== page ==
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The first comprehensive, prospective study of smoking habits in patients with non-small cell lung cancer (NSCLC) who were enrolled in a phase III early-stage trial revealed that there was a high rate of smoking reduction and cessation following study entry, according to research published today in the Journal of Thoracic Oncology.

Continued smoking after a lung cancer diagnosis is associated with an approximate 50% median increase in mortality, according to the 2014 Report of the Surgeon General.

Dr. Conor Steuer, Winship Cancer Institute of Emory University in Atlanta, and colleagues performed prospective assessments evaluating the patterns of tobacco use and cessation and the effects on outcomes. The study was done as part of the ECOG-ACRIN 1505 trial, which sought to determine whether the addition of bevacizumab to adjuvant chemotherapy would improve overall survival (OS) for patients with early stage resected NSCLC. The initial trial protocol studied tobacco usage patterns and the effects on overall outcomes as secondary endpoints.

The study surveyed 1,501 patients at baseline, three, generic lasix australia without prescription six, nine and twelve months with NSCLC who were enrolled in the EA 1505 trial. Of those surveyed, 90% reported a current or previous history of cigarette smoking, but by the time of study enrollment only 11% reported being current smokers. For patients that reported smoking at time of their lung cancer diagnosis but no longer by the time of study, enrolment, 1% of them reported smoking at 12 months. Overall, 94% of respondents smoked no/fewer cigarettes daily at 12 months.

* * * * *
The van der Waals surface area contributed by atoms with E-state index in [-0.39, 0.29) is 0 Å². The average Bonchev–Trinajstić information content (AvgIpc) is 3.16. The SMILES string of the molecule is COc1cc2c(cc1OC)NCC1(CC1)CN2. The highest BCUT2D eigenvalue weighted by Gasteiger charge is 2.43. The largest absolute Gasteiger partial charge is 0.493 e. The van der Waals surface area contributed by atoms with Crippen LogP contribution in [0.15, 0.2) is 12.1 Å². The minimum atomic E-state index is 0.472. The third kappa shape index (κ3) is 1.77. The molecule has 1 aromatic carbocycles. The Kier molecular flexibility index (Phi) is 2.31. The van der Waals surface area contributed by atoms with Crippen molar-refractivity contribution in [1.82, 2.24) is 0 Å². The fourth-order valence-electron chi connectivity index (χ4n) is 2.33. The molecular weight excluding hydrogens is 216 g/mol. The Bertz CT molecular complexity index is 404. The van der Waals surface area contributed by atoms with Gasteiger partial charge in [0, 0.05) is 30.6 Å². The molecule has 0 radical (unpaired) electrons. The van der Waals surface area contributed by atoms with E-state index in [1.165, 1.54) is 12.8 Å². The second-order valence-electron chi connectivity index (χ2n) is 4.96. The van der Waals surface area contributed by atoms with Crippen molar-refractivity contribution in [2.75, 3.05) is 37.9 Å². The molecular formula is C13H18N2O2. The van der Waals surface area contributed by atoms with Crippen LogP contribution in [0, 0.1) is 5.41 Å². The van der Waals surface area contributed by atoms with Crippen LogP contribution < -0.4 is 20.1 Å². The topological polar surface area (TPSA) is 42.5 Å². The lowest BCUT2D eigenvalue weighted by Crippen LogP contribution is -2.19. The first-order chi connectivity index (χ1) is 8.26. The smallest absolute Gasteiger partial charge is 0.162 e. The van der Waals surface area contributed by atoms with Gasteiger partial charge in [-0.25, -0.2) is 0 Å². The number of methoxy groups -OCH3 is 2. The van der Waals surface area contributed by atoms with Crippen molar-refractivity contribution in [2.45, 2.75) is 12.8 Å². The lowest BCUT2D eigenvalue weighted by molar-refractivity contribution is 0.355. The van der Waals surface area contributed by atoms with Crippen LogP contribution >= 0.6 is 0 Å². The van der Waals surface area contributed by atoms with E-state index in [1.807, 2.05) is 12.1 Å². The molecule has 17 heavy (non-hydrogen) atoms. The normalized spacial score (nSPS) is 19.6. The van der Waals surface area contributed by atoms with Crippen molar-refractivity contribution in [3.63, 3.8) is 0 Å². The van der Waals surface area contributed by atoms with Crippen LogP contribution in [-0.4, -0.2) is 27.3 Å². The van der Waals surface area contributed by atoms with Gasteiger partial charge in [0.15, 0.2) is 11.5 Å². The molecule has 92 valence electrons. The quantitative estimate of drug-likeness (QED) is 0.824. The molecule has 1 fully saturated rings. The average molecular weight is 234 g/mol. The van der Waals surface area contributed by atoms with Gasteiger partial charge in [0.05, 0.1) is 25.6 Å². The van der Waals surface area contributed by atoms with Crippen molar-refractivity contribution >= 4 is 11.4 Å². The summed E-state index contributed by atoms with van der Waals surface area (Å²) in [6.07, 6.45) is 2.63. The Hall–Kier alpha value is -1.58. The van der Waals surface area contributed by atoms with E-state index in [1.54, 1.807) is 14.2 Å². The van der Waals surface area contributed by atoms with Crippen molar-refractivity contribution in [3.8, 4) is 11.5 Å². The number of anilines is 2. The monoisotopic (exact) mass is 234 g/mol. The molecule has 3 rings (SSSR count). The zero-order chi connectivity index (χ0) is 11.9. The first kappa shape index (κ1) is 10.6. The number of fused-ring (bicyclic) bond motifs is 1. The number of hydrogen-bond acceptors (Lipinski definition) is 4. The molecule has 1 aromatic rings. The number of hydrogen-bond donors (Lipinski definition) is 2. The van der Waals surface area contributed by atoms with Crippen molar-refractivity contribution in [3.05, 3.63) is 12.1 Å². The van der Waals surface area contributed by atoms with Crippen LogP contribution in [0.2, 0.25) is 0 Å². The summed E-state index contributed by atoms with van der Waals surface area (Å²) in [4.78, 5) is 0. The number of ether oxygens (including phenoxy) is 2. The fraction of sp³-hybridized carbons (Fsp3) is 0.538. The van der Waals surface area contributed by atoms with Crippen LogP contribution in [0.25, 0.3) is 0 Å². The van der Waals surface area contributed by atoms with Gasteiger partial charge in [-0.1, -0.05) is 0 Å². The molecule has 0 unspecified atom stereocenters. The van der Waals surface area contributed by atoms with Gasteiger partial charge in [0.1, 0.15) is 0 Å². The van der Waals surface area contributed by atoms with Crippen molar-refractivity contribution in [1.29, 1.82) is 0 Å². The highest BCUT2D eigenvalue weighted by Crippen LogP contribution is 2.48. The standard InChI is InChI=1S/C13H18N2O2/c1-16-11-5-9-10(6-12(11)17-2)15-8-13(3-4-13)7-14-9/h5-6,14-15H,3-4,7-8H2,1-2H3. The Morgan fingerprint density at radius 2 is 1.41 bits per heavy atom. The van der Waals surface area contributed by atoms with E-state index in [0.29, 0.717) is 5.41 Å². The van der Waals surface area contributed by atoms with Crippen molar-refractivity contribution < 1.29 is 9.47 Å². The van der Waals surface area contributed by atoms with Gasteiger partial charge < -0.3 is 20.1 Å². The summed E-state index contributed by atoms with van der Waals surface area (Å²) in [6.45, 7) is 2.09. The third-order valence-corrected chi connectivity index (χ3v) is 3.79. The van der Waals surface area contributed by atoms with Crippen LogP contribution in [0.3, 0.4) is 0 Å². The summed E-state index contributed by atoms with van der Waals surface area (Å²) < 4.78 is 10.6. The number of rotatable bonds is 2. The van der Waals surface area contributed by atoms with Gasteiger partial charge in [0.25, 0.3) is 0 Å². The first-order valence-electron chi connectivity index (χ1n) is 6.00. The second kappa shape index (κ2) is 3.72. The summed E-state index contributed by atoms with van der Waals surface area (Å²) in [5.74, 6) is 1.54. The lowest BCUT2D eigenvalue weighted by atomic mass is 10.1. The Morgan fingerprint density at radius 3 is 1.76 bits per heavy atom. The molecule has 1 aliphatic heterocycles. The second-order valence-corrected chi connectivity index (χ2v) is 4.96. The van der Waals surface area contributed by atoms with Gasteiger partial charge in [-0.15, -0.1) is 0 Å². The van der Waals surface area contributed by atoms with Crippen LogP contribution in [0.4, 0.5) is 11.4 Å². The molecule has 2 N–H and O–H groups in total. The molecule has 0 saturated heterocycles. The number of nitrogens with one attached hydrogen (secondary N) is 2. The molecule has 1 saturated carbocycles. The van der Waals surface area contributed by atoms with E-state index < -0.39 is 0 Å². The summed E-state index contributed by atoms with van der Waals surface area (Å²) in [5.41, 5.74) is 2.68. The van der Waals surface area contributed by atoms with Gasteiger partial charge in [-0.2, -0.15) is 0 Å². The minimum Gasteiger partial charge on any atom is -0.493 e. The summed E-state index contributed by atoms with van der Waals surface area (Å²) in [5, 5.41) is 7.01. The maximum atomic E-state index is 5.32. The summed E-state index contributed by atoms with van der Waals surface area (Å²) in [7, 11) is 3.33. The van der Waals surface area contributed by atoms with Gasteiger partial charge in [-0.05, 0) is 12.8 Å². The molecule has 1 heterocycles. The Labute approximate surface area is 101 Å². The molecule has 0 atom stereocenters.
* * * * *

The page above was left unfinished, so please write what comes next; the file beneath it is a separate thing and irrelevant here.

Steuer reported that DFS for never-smokers relative to current and former smokers was not significantly different (HR 0.93, p=0.64, HR 1.05, p=0.72), but overall survival was improved for never-smokers (adjusted HR for death 0.54, p=0.005, adjusted HR for death 0.68, p=0.03), respectively.

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